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| | |-+  Dems Taking the House? (search mode)
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Author Topic: Dems Taking the House?  (Read 20781 times)
Filuwaúrdjan
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« on: May 01, 2004, 10:23:39 am »

Blue Dogs baby, Blue Dogs.

Go Dawgs! My Representative is a Blue Dog and I like it.

Who's your Representative?
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Filuwaúrdjan
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« Reply #1 on: May 01, 2004, 11:41:16 am »

I actually confused NC-5 and NC-10 Sad... although IMO both are possible Dem pickups... If they have strong, moderate/blue dawg candidates. NC-5 is a more likely D win than NC-10.
The same applies for SC-4.
---
However WA-5 is a genuine tossup... look at it's political history... person over party...
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Filuwaúrdjan
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« Reply #2 on: May 01, 2004, 12:13:19 pm »

Counting the SD-AL as one of the 206 the Dems already have.  The seats that people have posted on this forum as the Dems definitely having a chance in are (12 needed for control of the House):
AZ-01
CO-03
CO-07
GA-11
GA-12
IN-02
IN-08
KY-03
LA-03
NY-27
PA-15
WA-08
VA-04
WV-02

Other close seats (won with under 60% support), that people haven't denied as possible Dem pickups include:
AL-03
AZ-02
CO-04
CT-02
CT-05
FL-05
FL-13
IL-08
IA-01
IA-02
IA-04
MN-02
MN-06
NV-03
NH-01
NH-02
NJ-07
NC-08
NC-10
NC-11
OH-03
OK-01
OK-04
PA-06

Open seats not thusfar named as competitive for Dems include:
FL-14
GA-08
NE-01
NC-05
NY-29
SC-04
WA-05

Predictions? Comments? Feedback?


Add WA-5
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Filuwaúrdjan
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« Reply #3 on: May 01, 2004, 12:35:10 pm »

I don't see any of the NC or SC seats being won, SC and western NC are now heavily Republican even in voter registration, SC was once the most Democratic state in the country but it's already made the transistion, the Republicans completely control the legislature, governor's mansion, most state offices and voter registration, and the area of western NC/eastern TN has alwasy been Republican, even back in the "solid south" days. So don't count on any Blue Dogs there. Besides, the districts are so far to the right, I don't see them accepting any Democrat, no matter how moderate, it's like saying a moderate Republican could win MN-5, I mean SC-4 is the home of Bob Jones University!

Like I said before, the collapse of the textile industry changes things... I don't see NC-10 switching... but NC-5 has taken a bit hit... The Dems won't target either... they're after NC-8 and NC-11... but upsets happen when the electorate gets angry.
SC-4 is the home of Bob Jones "University" but so what? It's a relatively ungerrymandered district... and SC as a whole ain't as GOP as it was in the '80's.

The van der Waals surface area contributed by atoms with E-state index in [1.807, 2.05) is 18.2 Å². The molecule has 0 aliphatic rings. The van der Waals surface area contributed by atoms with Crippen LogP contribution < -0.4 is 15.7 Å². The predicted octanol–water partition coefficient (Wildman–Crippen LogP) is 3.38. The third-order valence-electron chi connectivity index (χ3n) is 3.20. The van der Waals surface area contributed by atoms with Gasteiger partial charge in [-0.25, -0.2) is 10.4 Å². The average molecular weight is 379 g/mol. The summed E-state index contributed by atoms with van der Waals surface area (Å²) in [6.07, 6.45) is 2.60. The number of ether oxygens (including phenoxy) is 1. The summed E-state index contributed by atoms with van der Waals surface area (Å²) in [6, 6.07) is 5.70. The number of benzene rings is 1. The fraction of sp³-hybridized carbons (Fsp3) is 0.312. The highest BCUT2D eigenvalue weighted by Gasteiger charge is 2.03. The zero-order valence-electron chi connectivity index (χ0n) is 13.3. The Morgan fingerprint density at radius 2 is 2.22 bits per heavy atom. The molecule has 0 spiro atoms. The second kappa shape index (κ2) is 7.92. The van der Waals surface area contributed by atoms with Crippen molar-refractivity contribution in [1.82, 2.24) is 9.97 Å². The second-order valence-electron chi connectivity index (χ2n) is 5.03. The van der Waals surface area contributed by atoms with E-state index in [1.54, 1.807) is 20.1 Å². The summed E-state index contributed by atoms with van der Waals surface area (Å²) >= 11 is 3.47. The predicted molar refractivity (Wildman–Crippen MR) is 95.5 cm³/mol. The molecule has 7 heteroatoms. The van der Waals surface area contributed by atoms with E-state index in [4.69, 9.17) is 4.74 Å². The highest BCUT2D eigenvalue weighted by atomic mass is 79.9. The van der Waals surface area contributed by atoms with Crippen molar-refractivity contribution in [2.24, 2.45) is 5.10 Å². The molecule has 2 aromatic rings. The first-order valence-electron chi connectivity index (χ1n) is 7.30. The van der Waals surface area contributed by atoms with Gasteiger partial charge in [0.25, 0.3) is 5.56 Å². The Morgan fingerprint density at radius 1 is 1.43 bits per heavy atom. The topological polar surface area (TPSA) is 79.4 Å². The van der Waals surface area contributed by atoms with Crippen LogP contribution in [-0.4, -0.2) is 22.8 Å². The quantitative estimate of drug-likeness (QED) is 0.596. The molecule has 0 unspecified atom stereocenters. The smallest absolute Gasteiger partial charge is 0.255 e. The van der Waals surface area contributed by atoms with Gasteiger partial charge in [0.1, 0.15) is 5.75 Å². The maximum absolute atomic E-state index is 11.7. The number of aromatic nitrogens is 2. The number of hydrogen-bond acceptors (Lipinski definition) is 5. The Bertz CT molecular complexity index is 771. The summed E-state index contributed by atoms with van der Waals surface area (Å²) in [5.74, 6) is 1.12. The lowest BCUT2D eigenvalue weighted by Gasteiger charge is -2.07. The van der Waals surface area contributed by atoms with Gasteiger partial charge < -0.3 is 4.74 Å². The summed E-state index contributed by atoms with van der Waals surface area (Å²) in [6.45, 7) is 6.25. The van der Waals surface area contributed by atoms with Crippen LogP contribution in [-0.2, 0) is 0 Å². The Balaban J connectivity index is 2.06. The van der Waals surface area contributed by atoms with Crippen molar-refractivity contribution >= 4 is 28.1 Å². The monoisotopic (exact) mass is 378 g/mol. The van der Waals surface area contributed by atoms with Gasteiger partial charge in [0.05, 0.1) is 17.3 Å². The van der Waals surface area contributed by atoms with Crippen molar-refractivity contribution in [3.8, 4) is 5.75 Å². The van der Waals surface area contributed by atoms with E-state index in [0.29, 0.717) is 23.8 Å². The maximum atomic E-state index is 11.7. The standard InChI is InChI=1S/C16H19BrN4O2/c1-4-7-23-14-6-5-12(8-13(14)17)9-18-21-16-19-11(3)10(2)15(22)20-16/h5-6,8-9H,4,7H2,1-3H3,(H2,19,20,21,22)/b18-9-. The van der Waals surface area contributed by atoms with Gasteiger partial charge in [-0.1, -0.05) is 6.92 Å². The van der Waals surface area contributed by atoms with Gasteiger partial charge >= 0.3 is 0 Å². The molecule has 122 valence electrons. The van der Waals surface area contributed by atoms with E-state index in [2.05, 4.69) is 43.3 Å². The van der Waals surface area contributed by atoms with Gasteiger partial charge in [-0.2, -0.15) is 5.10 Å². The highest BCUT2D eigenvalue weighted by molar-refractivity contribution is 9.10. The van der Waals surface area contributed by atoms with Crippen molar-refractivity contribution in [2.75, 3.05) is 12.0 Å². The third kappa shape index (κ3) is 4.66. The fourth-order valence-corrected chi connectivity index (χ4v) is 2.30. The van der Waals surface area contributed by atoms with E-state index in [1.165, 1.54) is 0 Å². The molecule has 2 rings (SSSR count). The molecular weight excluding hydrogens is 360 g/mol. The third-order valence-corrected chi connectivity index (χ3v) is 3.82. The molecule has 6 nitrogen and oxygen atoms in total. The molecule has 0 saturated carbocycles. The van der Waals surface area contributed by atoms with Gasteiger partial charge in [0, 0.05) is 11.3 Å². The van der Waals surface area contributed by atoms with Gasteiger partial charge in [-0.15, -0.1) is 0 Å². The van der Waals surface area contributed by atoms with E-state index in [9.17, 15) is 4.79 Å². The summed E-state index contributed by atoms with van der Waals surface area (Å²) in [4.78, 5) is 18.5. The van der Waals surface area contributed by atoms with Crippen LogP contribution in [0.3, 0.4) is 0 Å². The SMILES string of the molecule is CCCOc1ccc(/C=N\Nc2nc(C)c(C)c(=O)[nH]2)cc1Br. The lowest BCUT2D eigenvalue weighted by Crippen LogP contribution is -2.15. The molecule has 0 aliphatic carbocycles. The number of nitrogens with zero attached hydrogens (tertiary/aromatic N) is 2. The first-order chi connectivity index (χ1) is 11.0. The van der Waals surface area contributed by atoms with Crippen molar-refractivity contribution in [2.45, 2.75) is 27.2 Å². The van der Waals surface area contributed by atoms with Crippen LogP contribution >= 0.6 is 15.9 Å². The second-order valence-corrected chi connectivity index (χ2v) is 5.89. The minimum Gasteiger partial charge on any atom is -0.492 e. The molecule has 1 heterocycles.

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Filuwaúrdjan
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« Reply #4 on: May 01, 2004, 02:23:52 pm »

Question: how did Holden manage to win in 2002?
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Filuwaúrdjan
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« Reply #5 on: May 01, 2004, 03:21:03 pm »

Question: how did Holden manage to win in 2002?

I have to say total Republican overconfidence. Now he has to defeat the son of Joe Paterno who just won a multi-way GOP primary with 27% of the vote. I think he'll do it, however. It is amazing since this district is so overwhelmingly Republican.

It was the one House result that really stunned me... most of the other upsets were at least semi-predictable (eg: GA-12)...
Thanks for explaining
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Filuwaúrdjan
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« Reply #6 on: May 02, 2004, 05:23:45 am »

SC-4 is part of the textile belt... and is ungerrymandered.

If Edwards is on the Presidential ticket, you'll probably see a load of Piedmont Dems voting for the first time in...
I'd say that the GOP have the advantage in SC-4 but it's not certain... and the Dems do have a chance.
« Last Edit: May 02, 2004, 10:41:44 am by VP Al »Logged



Filuwaúrdjan
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« Reply #7 on: May 14, 2004, 03:32:37 am »



   Not all older suburbs are liberal. The suburbs that have become liberal are also the sububs that have had the most chaneg in terms of racial and economic demographics. While prices in Sacramento have shot up 100% since 2000 for home in its suburbs, the racial and economic demographics of its older suburbs(CA-3) have largely remained the same in the last 20 years, the GOP performance isint quite what it was in the 80s, but still its solid Republican, and the old Sacramento suburbs almost went 70& for the recall last fall. Here in Columbus, the older suburbs are still pretty solidly Republican as well, what moved Columbus area towrds parity in national elections is a record high black turnout and a bigger liberal element in its urban core.

Voting trends in suburbs can be very interesting...
For an example... Vancouver:

Which has an insane amount of very different suburbs...
« Last Edit: May 14, 2004, 04:34:50 am by VP Al »Logged



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